SummaryRead the full fact sheet
- Sudden unexpected death in infancy (SUDI) is the name for the sudden and unexpected death of a baby when there is no apparent cause of death.
- To reduce your baby’s risk of SUDI, always put your baby to sleep on their back.
- Make sure your baby’s face and head remains uncovered during sleep.
- Do not expose your baby to tobacco smoke before or after birth.
- Give your baby their own safe sleeping environment (safe cot, safe mattress, safe bedding). For the first 6 to 12 months of life, this should be located in the same room as you or an adult caregiver.
- Breastfeed your baby if you can. Breastfeeding reduces your baby’s risk of SUDI by more than half.
What is SUDI?
The sudden unexpected death of a baby, when there is no apparent cause of death, is called sudden unexpected death in infancy (SUDI). This includes sudden infant death syndrome (SIDS) and fatal sleep accidents. A baby can die of SUDI at any time of the day or night, but most die quietly in their sleep. SIDS used to be called ‘cot death’.
You can help reduce your baby’s risk of SUDI by providing a safe sleeping environment (safe cot, safe mattress, safe bedding). A safe cot is one that meets the Australian Standard for cots. All new and second-hand cots sold in Australia must meet the current Australian and New Zealand Standard for Cots (AS/NZS 2172:2003), and will carry a label to say so. If you are planning to use a second-hand cot, check that it meets those standards, is not greater than 10 years old and that it is not broken.
Put your baby to sleep on their back, with their face and head uncovered. Do not expose your baby to tobacco smoke (before birth and after). Breastfeed your baby if you can. These steps can greatly reduce your baby’s risk of dying suddenly and unexpectedly.
Young babies and sudden unexpected death in infants (SUDI)
SUDI is more common in babies aged between 2 and 4 months, but it can also happen to younger and older babies. Babies who are born premature, unwell or are of low birth weight are at greater risk. SUDI occurs in both bottle-fed and breastfed babies. Of those who die, around 60 per cent are boys.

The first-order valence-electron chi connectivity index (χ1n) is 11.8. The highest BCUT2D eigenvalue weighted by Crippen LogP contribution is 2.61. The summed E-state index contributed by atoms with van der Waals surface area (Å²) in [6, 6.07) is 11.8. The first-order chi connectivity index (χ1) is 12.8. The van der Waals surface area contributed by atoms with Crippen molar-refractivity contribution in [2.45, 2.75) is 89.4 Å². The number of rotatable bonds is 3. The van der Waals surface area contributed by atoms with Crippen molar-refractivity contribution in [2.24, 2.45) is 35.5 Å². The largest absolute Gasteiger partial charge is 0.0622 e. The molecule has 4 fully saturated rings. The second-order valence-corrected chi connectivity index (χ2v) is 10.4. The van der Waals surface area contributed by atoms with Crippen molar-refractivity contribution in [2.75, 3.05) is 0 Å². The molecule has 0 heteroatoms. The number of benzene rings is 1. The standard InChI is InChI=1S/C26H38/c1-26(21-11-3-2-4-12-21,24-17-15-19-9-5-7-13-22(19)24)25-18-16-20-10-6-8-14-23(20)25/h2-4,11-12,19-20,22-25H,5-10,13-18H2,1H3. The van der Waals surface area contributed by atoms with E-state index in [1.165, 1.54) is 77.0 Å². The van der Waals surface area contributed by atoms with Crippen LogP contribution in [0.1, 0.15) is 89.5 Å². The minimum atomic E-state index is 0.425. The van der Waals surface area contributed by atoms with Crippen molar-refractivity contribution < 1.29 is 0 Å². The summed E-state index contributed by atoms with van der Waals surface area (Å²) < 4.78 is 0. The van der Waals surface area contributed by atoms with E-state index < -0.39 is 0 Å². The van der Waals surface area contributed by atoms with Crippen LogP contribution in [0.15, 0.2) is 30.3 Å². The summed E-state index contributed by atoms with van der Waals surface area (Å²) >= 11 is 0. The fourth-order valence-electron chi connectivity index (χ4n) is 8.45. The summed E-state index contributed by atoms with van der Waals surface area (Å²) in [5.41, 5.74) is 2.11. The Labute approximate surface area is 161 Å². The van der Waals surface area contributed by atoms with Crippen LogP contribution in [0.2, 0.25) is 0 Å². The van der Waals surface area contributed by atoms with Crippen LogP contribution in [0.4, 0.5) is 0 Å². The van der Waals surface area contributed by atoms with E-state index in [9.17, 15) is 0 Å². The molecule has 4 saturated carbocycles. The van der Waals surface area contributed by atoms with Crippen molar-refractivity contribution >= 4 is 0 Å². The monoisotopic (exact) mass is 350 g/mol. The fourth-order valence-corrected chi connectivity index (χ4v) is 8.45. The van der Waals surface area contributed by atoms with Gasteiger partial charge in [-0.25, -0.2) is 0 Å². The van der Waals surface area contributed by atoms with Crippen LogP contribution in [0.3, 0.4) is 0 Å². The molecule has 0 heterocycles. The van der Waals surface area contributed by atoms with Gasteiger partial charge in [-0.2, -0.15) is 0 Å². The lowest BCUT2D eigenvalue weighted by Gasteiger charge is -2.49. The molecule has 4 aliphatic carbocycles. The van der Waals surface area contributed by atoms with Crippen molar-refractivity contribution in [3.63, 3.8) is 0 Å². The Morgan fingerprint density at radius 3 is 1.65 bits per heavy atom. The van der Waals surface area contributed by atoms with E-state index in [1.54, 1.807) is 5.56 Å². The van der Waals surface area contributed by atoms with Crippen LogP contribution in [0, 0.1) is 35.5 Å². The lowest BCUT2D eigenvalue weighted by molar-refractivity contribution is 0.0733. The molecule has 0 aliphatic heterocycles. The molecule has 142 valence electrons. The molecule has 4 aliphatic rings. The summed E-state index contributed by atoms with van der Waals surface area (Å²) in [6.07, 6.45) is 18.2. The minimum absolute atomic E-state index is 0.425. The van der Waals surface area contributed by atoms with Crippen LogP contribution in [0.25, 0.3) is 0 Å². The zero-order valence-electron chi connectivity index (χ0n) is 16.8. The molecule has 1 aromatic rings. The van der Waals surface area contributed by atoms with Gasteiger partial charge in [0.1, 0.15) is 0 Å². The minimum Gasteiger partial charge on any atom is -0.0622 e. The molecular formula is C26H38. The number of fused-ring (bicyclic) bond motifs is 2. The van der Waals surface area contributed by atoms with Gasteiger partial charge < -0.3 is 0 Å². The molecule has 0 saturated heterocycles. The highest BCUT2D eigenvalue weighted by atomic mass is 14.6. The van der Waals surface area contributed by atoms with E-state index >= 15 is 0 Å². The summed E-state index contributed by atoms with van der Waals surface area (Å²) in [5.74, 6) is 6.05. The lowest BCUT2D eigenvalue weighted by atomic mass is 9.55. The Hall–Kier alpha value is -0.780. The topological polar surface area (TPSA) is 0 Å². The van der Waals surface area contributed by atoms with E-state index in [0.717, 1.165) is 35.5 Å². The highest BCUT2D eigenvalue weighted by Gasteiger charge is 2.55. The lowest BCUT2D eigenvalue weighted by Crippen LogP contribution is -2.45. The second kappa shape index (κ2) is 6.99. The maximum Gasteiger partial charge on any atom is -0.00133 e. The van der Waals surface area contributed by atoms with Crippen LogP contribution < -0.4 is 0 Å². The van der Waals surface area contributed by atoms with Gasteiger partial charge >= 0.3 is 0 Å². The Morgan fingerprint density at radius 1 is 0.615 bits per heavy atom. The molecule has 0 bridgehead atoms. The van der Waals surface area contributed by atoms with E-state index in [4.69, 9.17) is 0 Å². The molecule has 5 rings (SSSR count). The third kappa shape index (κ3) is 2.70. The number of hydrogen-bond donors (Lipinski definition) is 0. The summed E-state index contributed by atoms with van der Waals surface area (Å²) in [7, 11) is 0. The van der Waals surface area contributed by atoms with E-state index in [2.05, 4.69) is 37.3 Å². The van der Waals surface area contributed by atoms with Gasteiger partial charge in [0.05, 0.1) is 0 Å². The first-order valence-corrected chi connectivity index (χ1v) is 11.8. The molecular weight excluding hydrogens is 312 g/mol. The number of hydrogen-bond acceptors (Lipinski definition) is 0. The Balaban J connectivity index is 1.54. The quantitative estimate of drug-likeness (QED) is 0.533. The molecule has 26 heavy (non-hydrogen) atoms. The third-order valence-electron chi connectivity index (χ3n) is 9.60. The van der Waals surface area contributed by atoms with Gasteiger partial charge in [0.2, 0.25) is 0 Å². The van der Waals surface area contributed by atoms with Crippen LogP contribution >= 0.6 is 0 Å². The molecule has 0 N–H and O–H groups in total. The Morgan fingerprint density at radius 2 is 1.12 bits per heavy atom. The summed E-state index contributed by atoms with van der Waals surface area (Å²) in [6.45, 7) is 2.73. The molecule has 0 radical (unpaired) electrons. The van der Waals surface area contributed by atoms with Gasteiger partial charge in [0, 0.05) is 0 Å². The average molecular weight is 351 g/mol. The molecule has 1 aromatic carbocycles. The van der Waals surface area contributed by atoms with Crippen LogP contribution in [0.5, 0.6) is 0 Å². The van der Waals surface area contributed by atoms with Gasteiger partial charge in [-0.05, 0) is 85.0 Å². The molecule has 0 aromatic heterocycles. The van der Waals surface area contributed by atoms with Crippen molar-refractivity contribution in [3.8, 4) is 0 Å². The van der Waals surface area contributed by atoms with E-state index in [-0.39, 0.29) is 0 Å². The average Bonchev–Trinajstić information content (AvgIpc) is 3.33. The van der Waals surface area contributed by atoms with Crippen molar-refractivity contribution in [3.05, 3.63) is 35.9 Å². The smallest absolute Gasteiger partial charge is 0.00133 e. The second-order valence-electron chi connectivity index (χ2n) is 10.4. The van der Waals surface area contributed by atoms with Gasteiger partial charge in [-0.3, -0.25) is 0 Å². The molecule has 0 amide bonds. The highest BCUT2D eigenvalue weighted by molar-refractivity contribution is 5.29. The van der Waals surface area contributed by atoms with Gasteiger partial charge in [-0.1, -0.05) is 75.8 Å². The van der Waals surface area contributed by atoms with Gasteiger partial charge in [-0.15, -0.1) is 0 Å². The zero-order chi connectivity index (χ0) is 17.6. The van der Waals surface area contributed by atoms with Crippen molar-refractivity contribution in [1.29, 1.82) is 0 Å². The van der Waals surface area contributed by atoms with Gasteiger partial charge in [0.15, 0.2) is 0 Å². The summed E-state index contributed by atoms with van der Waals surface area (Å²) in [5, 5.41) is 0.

What causes SUDI?
The cause of SUDI is not known. There are no consistent warning signs to alert us that a SUDI might occur, but there are risk factors to consider. These include vulnerability, age and external risk factors such as over-heating and unsafe sleeping practices . Minor infections are often found in SUDI babies, but these infections are mild and not enough to have caused death. Research into the causes of SUDI continues.
Incidence of SUDI
The number of babies dying suddenly and unexpectedly has reduced dramatically in Victoria. The Australian Bureau of Statistics (ABS) compiles statistics on SIDS in Victoria. It has found that the incidence of SIDS has fallen by as much as 85 per cent since 1990.
The incidence of SUDI in Australia as a whole is also on the decline. Currently, it is about the same as in other Western countries – around one in every 3,000 births, or 130 babies each year. This compares to about 500 Australian babies lost to SIDS in 1990.
Lowering your baby’s risk of SUDI
- Use a safe sleeping environment night and day (safe cot, with a firm and flat mattress which is not tilted and safe bedding).
- Sleep baby in a safe cot in the parent or adult care-giver’s room for the first 6 to 12 months.
- Always place baby on their back to sleep.
- Keep baby’s face and head uncovered.
- Keep baby smoke-free before and after birth.
- Breastfeed baby.
- If you have twins or multiples, each baby needs their own safe sleep environment.
Sleeping arrangements and SUDI
It is very important to put your baby to sleep on their back. Your baby’s risk of SUDI is significantly increased if they sleep on their stomach.
Healthy babies placed to sleep on their backs are less likely to choke on vomit than tummy-sleeping babies. Back-sleeping ensures that babies’ airways are kept clear and their protective reflexes (gag, swallow and arousal) can work at their best.
Over time, sleeping on their back may slightly flatten the back of your baby’s skull. This is called ‘positional plagiocephaly'. It usually improves by itself without any medical intervention before the child’s first birthday. You can help by practicing supervised Tummy Time when baby is awake and is not tired or hungry.